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The Bride of Christ Goes to Hell

Metaphor and Embodiment in the Lives of Pious Women, 200-1500

By Dyan Elliott

Publication Year: 2012

The early Christian writer Tertullian first applied the epithet "bride of Christ" to the uppity virgins of Carthage as a means of enforcing female obedience. Henceforth, the virgin as Christ's spouse was expected to manifest matronly modesty and due submission, hobbling virginity's ancient capacity to destabilize gender roles. In the early Middle Ages, the focus on virginity and the attendant anxiety over its possible loss reinforced the emphasis on claustration in female religious communities, while also profoundly disparaging the nonvirginal members of a given community.

With the rising importance of intentionality in determining a person's spiritual profile in the high Middle Ages, the title of bride could be applied and appropriated to laywomen who were nonvirgins as well. Such instances of democratization coincided with the rise of bridal mysticism and a progressive somatization of female spirituality. These factors helped cultivate an increasingly literal and eroticized discourse: women began to undergo mystical enactments of their union with Christ, including ecstatic consummations and vivid phantom pregnancies. Female mystics also became increasingly intimate with their confessors and other clerical confidants, who were sometimes represented as stand-ins for the celestial bridegroom. The dramatic merging of the spiritual and physical in female expressions of religiosity made church authorities fearful, an anxiety that would coalesce around the figure of the witch and her carnal induction into the Sabbath.

Published by: University of Pennsylvania Press

Title Page

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Copyright Page

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Table of Contents

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pp. ix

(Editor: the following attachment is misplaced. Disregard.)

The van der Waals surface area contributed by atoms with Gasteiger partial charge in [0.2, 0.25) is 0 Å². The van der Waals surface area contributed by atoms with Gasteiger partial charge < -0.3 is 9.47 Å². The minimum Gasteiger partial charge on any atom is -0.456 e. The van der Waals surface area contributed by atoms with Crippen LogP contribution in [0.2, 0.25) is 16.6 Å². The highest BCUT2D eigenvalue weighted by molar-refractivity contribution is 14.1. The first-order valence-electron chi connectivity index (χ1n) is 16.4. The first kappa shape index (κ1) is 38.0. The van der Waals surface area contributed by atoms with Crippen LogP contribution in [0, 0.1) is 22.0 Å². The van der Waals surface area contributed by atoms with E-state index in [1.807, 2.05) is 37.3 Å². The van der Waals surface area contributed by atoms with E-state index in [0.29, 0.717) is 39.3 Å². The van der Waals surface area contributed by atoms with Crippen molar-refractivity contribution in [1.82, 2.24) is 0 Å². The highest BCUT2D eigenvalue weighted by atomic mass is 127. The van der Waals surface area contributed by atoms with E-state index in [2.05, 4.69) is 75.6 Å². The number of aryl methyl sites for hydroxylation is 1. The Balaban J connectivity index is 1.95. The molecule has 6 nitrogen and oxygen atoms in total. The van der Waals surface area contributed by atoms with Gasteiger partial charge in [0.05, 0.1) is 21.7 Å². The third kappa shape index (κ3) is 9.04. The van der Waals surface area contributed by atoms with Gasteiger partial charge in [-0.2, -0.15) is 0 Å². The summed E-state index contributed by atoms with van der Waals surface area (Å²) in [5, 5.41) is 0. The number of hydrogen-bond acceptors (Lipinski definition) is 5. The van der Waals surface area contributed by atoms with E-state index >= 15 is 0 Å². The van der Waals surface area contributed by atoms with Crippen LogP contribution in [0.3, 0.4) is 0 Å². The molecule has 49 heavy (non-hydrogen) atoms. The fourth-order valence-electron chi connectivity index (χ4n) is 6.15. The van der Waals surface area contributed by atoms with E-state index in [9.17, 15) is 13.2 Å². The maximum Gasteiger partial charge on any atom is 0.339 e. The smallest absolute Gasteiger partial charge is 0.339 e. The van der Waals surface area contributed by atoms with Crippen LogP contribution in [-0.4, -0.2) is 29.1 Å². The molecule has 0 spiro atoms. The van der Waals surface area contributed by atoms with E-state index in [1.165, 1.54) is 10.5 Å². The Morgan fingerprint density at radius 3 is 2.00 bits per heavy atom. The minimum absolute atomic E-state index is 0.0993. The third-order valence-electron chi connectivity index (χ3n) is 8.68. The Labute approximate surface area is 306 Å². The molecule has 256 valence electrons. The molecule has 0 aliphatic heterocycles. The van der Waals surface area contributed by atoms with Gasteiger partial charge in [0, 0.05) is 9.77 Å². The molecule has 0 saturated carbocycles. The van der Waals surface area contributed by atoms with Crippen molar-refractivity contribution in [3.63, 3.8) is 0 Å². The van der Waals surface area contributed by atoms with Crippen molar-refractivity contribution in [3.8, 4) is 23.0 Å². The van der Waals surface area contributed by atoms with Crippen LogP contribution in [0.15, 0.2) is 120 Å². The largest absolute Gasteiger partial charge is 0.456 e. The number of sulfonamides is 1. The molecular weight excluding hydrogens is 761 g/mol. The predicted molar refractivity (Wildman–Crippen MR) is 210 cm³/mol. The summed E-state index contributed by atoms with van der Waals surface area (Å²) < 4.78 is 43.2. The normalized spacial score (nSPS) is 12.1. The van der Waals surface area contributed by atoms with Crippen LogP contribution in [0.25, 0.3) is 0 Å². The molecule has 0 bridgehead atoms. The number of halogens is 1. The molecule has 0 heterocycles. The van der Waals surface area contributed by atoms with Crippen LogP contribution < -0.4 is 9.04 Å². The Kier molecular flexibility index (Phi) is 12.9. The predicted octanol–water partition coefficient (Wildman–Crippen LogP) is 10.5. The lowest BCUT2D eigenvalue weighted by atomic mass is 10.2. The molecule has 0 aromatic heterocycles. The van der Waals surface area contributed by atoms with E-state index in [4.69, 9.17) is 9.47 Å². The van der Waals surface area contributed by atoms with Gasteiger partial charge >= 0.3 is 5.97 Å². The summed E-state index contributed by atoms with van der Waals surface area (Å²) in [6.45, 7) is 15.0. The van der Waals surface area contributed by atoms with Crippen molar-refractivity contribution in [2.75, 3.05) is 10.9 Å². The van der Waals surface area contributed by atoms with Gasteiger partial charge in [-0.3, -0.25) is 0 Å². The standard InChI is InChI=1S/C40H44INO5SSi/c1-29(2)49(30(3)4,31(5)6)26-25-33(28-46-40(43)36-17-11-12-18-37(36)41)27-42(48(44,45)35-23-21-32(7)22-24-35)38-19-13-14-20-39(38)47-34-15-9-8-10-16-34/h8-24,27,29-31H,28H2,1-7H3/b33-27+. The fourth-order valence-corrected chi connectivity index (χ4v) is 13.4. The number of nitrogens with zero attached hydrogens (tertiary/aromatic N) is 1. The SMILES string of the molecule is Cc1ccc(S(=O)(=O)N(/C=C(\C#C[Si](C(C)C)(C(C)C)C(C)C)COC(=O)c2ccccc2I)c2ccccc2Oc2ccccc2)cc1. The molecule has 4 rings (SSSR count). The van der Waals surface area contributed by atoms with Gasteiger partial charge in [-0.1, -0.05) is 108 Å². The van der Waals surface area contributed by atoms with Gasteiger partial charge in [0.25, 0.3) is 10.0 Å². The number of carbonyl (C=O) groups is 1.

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pp. 1-7

A young woman eschews all mortal ties to unite herself irrevocably with a man who has been dead for centuries, yet has nevertheless managed to lure countless women into this suspect arrangement: a polygamist on a grand scale. Although it may sound like a plot worthy of Bram Stoker, I am, of course, alluding to the...

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Chapter 1: A Match Made in Heaven: The Bride in the Early Church

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pp. 9-29

The association between women and consecrated virginity is an ancient one. Moreover, the evidence suggests that women were already drawn to the condition of lifelong virginity, perhaps in part for some of the practical advantages it conferred, without the kind of patriarchal prodding we will witness in the fourth century. But there is little in scripture to foster the exaltation of the...

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Chapter 2: The Church Fathers and the Embodied Bride

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pp. 30-61

If Tertullian had humbled virgins by marrying them to Christ, the subsequent tradition would attempt to transform sponsa Christi into a title of supreme honor, concealing the defeat at the heart of this persona. Occasionally we catch a glimpse of the process of metamorphosis. The anonymous continuator...

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Chapter 3: The Barbarian Queen

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pp. 63-105